Nordic Nanovector is collaborating with Heidelberg Pharma to access the promising antibody-drug conjugate (ADC) technology. However, can it really take on the strong competition?
Nordic Nanovector develops antibody-radionuclide conjugates (ARCs) to treat Non-Hodgkin Lymphoma (NHL) and other blood cancers. Today, the company has announced a collaboration with Wilex’ subsidiary Heidelberg Pharma to incorporate antibody-drug conjugates (ADCs) for leukemia in its pipeline.
The ARC and ADC technologies are similar: a tumor-specific antibody is chemically linked to a molecule that kills the target cell. However, ADCs seem to be way more popular, presumably because they’re effective against a wider range of tumors than ARCs. The main difference is that ARCs are linked to a molecule that emits beta radiation, whereas ADCs carry a toxin that interacts with intracellular molecules.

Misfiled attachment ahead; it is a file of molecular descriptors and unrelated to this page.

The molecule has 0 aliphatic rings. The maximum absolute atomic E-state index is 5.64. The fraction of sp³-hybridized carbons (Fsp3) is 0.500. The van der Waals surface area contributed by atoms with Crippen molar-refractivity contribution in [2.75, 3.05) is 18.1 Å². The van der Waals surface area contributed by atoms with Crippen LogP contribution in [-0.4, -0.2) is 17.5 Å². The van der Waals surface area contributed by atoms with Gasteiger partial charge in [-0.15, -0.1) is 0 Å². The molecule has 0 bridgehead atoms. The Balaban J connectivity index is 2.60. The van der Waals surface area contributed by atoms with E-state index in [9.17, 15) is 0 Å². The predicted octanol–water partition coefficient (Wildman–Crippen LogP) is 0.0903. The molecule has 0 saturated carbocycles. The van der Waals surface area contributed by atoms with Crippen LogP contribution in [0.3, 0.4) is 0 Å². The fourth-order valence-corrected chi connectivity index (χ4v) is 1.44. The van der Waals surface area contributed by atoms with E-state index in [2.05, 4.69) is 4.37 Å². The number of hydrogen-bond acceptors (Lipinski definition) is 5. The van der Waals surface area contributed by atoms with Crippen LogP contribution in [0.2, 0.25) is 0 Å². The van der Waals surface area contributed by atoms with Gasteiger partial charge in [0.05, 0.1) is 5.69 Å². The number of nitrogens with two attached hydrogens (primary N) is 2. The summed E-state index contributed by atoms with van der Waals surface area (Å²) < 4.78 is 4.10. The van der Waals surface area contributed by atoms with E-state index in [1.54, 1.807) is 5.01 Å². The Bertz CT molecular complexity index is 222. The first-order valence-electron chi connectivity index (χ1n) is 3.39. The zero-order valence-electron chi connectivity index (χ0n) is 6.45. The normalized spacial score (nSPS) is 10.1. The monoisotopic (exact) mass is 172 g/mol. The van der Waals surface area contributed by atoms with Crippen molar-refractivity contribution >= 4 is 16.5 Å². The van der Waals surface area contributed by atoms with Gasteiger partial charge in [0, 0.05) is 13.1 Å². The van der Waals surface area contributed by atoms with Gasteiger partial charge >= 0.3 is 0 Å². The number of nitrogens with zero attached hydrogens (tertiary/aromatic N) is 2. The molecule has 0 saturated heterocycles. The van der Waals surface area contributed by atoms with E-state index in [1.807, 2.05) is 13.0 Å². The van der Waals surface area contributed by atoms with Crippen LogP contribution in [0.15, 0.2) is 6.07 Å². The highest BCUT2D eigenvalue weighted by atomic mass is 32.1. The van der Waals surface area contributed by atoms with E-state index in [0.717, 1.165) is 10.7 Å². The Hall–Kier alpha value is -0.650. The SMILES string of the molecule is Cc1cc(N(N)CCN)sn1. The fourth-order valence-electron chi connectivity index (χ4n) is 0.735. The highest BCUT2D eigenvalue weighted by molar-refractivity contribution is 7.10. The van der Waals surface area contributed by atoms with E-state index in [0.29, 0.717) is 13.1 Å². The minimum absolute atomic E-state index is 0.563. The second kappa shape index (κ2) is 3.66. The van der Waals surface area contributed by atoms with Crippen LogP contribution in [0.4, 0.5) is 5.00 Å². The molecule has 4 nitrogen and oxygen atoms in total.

Nordic Nanovector’s lead ARC candidate, Betalutin (lilotomab), is proving safe and effective in Phase I/II trials for NHL. With this move into the more popular ADCs, the company plans to sum the leukemia market, which is expected to reach over €5B by 2020, to its current NHL market, which will amount to €11B by 2018.
This collaboration will help Nordic Nanovector step up its game and start competing with the big players: Roche, Novartis, Eli Lilly and Pfizer already have ADC candidates in their pipelines. ADC Therapeutics recently received the highest funding round of the year in Europe to advance its ADC candidates for lymphoma and leukemia. For its part, Boehringer-Ingelheim has partnered with Oxford BioTherapeutics to develop ADC candidates for leukemia.
According to Nordic Nanovector, the company’s expertise in antibody manufacturing will allow fast and low-cost development of its ADCs. This can be a huge advantage in the long term, but ADC Therapeutics is already ahead with Phase I trials and the Swiss company has been mustering expertise in ADCs for 5 years now. Unless Nordic Nanovector has an ace up its sleeve, its rise to the top will be hard.
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Image 1 courtesy of Nordic Nanovector